If you happened to be on Twitter this morning and happen to follow Joyce Carol Oates, USA Today or a fake Alfred Knopf account created by the Italian journalist and noted perpetrator of literary hoaxes Tommasso Debenedetti, there were probably a few minutes where you mistakenly thought that Cormac McCarthy had died.
The 82-year-old author is, in fact, still alive.
The rumor started with a poorly-phrased tweet from a relatively new Twitter account purporting to provide news about the venerable Random Penguin House imprint Alfred A. Knopf:
Within minutes, the prolific tweeter and writer Joyce Carol Oates expressed her condolences:
But Oates wasn’t very sad for long. Shortly after tweeting, she was told that it was probably untrue.
Being a friend of Oates, it seems, often involves tempering the author’s unwavering belief in Twitter. Just yesterday, Oates was excited to find Don DeLillo on Twitter. DeLillo, of course, does not have a Twitter account—it was also a hoax. “This is a relief! Would be like discovering that Sam Beckett was on Facebook,” she tweeted, upon finding out that it was not DeLillo.
It’s impossible to blame Oates for being gullible when she exhibits such a Pollyannaish approach to a social network not known for earnest enthusiasm.
Less sympathetic is USA Today‘s impulse to tweet the #BREAKING news of McCarthy’s death, then report.
USA Today tweeted a correction to it’s own misguided tweet. That too was #BREAKING.
That publicist—Knopf’s irreverent and effective executive director of publicity Paul Bogaards—was not amused.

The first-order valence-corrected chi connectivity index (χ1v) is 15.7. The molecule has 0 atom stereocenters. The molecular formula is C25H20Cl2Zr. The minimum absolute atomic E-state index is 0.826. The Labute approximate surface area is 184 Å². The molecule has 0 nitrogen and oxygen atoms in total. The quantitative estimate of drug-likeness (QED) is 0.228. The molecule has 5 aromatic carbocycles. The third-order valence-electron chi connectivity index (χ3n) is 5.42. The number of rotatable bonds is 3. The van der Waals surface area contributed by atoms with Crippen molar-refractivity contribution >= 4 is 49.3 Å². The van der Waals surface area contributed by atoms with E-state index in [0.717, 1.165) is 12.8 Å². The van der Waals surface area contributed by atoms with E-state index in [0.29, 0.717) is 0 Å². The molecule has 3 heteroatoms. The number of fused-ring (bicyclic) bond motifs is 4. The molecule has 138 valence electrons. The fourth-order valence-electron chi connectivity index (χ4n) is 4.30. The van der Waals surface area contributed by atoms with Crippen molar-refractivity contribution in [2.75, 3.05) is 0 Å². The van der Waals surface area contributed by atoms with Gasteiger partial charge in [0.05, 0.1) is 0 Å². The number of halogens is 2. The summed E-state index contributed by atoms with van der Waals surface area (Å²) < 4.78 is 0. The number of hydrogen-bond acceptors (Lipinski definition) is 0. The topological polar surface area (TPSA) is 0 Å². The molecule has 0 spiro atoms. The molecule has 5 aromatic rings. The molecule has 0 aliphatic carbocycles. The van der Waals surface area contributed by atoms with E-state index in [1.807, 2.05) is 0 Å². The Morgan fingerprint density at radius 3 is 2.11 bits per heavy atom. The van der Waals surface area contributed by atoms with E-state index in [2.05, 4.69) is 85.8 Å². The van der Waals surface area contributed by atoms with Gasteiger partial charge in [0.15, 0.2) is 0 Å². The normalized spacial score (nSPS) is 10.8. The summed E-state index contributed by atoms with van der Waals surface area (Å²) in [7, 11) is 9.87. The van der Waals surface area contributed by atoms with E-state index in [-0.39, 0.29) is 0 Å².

The kind of moron who pretends that there is some higher purpose to pointing out that media outlets, already stretched thin, sometimes make mistakes.
“Social media is the most unverifiable information source in the world but the news media believes it because of its need for speed,” the Italian journalist and perpetrator of literary hoaxes Debenedetti told The Guardian in 2012.
Debenedetti is not wrong, but pranking an overworked social media editor or some junior reporter whose editor took an entirely voluntary buyout is hardly an admirable way to take a stand against the news media.
Meanwhile, we wish we could all take Bogaards advice:
Staying off the internet is obviously working for McCarthy and probably DeLillo. Some of us, unfortunately, have a job to do, and it requires being online for, most likely, the rest of our lives. Joyce Carol Oates, on the other hand, seems to really love tweeting. She isn’t going anywhere.